Kids stumbled upon her skull in 1983. Thanks to a Facebook post, she’s finally been identified

A Facebook post helped investigators crack the case decades later

Amelia Neath
Monday 17 June 2024 18:55 BST
Maritza Gean Grimmett, 20, was identified as the person whose remains were found in 1983
Maritza Gean Grimmett, 20, was identified as the person whose remains were found in 1983 (Orange County Sheriff’s Department )

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A ‘Jane Doe’ homicide victim whose identity remained a mystery for over 40 years after kids playing together stumbled upon her skull in the 1980s has finally been given a name.

The saga began in 1979, when Maritza Gean Grimmett — who was born in Panama but moved to the US with her Marine husband — told her family that she was getting a divorce and heading to California. She was never seen or heard from again.

But now, California authorities have confirmed that remains discovered by schoolchildren in what is now the city of Lake Forest belong to her, the Orange County Sheriff’s Department said in a news release.

The kids found Grimmett’s skull as they were playing in a Lake Forest culvert back in April 1983, an eerie discovery that kicked off an excavation in the area, where authorities ultimately found around 70 percent of a woman’s remains.

Maritza Gean Grimmett was 20 years old at the time of her disappearance
Maritza Gean Grimmett was 20 years old at the time of her disappearance (Orange County Sheriff’s Department)

Authorities tried to identify the woman but were only able to describe her as a black or mixed-race woman, around 18 to 24 years old, 5 foot 3 to 5 foot 6, with a slight build and a distinctive gold tooth. Her identity remained a mystery for decades.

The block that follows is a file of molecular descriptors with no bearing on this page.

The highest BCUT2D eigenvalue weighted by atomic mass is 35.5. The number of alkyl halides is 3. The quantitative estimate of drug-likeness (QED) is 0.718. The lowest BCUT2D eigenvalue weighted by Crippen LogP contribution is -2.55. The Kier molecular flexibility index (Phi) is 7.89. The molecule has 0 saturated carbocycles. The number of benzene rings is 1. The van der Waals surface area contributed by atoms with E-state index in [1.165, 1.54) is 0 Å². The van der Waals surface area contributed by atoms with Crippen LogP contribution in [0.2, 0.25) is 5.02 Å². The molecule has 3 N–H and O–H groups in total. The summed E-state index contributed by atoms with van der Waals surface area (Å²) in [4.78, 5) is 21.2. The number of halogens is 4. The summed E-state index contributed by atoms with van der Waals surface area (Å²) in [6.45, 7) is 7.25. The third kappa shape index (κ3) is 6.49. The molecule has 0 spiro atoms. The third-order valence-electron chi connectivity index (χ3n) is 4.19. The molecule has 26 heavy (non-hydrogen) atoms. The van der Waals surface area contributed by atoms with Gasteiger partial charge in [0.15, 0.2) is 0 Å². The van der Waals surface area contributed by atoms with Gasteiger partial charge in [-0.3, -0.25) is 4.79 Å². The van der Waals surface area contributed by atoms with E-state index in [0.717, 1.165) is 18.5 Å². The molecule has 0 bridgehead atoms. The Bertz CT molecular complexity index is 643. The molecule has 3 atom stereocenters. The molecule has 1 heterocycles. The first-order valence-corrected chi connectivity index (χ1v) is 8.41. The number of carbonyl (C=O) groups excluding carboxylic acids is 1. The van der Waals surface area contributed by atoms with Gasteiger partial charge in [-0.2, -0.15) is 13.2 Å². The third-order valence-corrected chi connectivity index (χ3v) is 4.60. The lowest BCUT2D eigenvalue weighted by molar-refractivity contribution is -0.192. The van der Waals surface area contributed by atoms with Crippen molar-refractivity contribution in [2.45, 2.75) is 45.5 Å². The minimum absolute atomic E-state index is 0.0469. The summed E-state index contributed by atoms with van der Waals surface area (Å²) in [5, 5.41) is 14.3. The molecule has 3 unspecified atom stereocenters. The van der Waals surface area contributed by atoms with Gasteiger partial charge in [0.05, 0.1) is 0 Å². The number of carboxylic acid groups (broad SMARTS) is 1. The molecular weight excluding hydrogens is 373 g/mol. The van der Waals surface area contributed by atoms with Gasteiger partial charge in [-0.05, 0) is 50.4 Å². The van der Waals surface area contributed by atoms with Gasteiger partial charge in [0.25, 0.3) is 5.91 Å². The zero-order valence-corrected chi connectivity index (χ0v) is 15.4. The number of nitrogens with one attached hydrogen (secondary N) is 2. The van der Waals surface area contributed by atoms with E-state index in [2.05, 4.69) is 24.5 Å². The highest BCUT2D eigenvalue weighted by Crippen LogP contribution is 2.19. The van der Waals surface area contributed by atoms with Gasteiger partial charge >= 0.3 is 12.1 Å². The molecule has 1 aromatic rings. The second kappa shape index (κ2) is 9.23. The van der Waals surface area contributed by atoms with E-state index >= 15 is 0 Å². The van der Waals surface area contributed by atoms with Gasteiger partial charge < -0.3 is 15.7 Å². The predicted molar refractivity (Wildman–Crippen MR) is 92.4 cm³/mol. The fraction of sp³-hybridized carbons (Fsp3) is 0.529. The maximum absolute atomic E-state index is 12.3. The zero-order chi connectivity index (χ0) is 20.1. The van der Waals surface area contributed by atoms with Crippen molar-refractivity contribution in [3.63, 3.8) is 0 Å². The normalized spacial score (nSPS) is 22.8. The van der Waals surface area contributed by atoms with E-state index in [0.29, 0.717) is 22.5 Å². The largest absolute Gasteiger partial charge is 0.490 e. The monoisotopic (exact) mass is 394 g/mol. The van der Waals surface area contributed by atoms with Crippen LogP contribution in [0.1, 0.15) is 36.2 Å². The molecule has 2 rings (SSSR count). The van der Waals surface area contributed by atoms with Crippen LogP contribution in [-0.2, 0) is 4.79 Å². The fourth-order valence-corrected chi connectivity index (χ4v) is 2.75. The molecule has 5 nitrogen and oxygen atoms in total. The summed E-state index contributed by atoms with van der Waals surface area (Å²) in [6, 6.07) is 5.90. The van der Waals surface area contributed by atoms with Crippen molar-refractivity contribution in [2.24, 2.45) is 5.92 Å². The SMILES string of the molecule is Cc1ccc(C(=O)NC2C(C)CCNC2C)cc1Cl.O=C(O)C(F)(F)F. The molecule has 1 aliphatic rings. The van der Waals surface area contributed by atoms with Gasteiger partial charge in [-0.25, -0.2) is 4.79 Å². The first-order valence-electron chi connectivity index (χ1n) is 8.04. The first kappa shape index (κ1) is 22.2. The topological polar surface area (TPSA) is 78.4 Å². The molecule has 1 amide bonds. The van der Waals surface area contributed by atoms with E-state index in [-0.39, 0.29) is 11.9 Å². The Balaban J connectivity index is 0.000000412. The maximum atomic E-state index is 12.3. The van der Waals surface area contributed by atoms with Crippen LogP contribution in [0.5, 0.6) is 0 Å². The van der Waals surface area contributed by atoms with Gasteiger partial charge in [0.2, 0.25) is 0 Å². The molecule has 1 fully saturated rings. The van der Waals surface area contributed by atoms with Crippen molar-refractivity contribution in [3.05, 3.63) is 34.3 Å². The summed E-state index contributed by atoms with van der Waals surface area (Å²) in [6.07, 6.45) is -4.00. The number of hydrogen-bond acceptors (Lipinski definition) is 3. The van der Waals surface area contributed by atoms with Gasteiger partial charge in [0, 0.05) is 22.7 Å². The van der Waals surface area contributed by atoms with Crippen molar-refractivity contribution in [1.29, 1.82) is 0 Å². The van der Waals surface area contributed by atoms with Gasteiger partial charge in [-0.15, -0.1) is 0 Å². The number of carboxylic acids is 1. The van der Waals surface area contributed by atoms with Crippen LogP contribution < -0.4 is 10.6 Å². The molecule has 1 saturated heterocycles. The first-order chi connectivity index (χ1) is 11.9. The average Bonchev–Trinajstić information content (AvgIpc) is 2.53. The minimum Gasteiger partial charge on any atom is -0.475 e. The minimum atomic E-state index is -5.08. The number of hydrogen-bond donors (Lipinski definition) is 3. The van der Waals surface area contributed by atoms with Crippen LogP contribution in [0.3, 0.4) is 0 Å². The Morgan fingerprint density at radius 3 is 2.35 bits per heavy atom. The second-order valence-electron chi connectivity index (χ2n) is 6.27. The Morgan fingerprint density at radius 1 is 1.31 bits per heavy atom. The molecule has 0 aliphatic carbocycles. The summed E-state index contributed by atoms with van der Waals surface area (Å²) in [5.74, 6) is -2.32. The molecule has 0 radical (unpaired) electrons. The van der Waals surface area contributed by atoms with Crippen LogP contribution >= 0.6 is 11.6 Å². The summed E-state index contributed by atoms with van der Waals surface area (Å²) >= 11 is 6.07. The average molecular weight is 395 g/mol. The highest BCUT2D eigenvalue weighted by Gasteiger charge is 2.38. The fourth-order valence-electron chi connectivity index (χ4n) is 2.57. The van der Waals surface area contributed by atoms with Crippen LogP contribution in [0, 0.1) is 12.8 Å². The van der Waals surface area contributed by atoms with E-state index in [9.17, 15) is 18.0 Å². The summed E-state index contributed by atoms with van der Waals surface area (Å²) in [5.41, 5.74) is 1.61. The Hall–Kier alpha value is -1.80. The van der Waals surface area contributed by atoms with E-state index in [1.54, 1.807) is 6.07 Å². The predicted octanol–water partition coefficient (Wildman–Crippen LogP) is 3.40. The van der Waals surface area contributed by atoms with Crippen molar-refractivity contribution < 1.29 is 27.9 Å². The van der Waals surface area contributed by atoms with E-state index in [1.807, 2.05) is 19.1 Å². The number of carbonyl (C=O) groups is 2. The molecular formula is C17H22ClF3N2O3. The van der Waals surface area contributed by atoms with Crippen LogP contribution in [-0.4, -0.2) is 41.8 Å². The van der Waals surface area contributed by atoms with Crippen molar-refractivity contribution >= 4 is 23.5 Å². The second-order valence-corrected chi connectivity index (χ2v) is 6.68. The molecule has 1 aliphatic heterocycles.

But in 2022, investigators made a breakthrough in the case when a DNA sample from Jane Doe was submitted to Othram Laboratories in cooperation with the National Missing and Unidentified Person System, which provides funding for DNA extraction and testing.

A rendering of Grimmett in 2019
A rendering of Grimmett in 2019 (Orange County Sheriff’s Department)

After the sample was tested, Orange County Sheriff’s Department Cold Case investigators were able to create a genetic profile for Jane Doe, but they hit another dead end when they failed to establish a direct family line.

In late 2023, investigators posted forensic renderings of her on a Facebook group for Jane Does and missing women from the 1970s and 1980s.

After decades of investigation, it was that post that finally put an end to the mystery. Within a month, a woman contacted investigators to say she thought the Jane Doe could be her long-missing mother.

A rendering of Grimmett in 2022
A rendering of Grimmett in 2022 (Orange County Sheriff’s Department)

Relatives submitted DNA samples, and Jane Doe’s real identity as Maritza Gean Grimmett finally came to light.

Grimmett was from Panama and had married a US Marine in the summer of 1978 and gave birth to a daughter.

In late 1978, the family moved to the US, living in Ohio and Tennessee, until July 1979, when the couple began divorce proceedings.

At the time, Grimmett, who was just 20 years old, told her sister she was going to California but her family never heard from her again.

While the mystery of Jane Doe’s identity has been solved, the sheriff’s department still has more work to do as they investigate how Grimmett was killed.

Anyone with information on the case is asked to contact Investigator Bob Taft at 714-647-7045 or coldcase@ocsheriff.gov. Anonymous tips may be submitted to OC Crime Stoppers at 855-TIP-OCCS (855-847-6227) or at occrimestoppers.org.

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